The whole lapboard is plastic, with about an inch of memory foam on the bottom so that it’s comfortable on your lap. There’s also a built-in wrist rest as well, but I didn’t find it to be comfortable.

The problem is when using a keyboard on a desk, your wrists are more or less straight while your hands extend over the relatively flat keys. On my lap, however, the keyboard is below where it normally would be, so my wrists were always at an angle. The added height of the lapboard’s memory foam cushion does help mitigate this a bit, but I found my wrists hurt after a long gaming session, and felt like a softer wrist support may have alleviated some of the discomfort.

Speaking of wrist support, the Corsair website claims that the lapboard has a “built-in wrist rest to provide hours of comfort.” I actually looked in the box, thinking that maybe there was some sort of gel-based wrist support included, but not “built-in.” There wasn’t. Corsair is referring to the two inch rubberized area just underneath the space bar on the lapboard. Not only does the flatness of the area not relieve any wrist pressure, but my wrist or hand never touched this area when typing or gaming.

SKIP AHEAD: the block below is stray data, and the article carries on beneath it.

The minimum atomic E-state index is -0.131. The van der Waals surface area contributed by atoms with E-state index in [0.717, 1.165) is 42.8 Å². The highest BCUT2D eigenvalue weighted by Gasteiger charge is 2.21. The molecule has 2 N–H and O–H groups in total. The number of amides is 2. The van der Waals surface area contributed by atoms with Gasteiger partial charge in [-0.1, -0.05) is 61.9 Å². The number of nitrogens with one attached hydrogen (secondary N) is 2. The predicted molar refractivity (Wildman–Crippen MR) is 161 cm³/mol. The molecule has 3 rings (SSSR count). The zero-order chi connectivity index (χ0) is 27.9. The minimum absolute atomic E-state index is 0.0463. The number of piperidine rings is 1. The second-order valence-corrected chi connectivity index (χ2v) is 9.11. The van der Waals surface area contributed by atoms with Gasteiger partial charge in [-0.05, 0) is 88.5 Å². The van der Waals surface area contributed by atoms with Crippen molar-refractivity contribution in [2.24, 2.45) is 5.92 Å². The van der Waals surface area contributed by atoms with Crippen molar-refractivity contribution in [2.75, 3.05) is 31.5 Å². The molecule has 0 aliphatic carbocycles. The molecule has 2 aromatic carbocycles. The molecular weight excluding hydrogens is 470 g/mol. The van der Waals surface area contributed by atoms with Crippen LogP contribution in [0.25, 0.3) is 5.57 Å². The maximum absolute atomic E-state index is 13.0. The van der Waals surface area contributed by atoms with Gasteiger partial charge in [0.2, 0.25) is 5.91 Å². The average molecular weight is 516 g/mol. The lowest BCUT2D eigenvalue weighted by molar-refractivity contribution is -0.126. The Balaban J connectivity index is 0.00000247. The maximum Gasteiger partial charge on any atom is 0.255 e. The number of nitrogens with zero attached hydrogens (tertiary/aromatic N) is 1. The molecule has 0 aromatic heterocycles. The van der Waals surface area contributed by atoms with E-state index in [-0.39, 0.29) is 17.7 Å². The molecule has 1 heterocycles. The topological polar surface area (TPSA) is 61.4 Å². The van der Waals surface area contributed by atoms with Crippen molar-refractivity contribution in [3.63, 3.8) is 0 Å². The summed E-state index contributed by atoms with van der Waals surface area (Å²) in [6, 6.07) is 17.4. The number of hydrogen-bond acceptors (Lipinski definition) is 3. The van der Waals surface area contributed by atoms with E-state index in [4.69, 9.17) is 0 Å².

I do not have monstrous, deformed hands. They are fairly normal-sized. However, Corsair decided not to extend the rubberized area all the way to the edge, and the rubber exists only in the space between where my palm rests (on the non-rubberized area) and the keyboard.

It is impossible for my hand to touch both the WASD and the rubber matting at the same time.

The solution I came up with for using the K63 lapboard for long gaming sessions was to sit not on the couch, but a large easy chair. The lapboard fits almost exactly in my lap between the arms of the chair, and I was able to rest my elbows and forearms on the arms, which alleviates much of the strain. I actually found that this is my new favorite way to play PC games.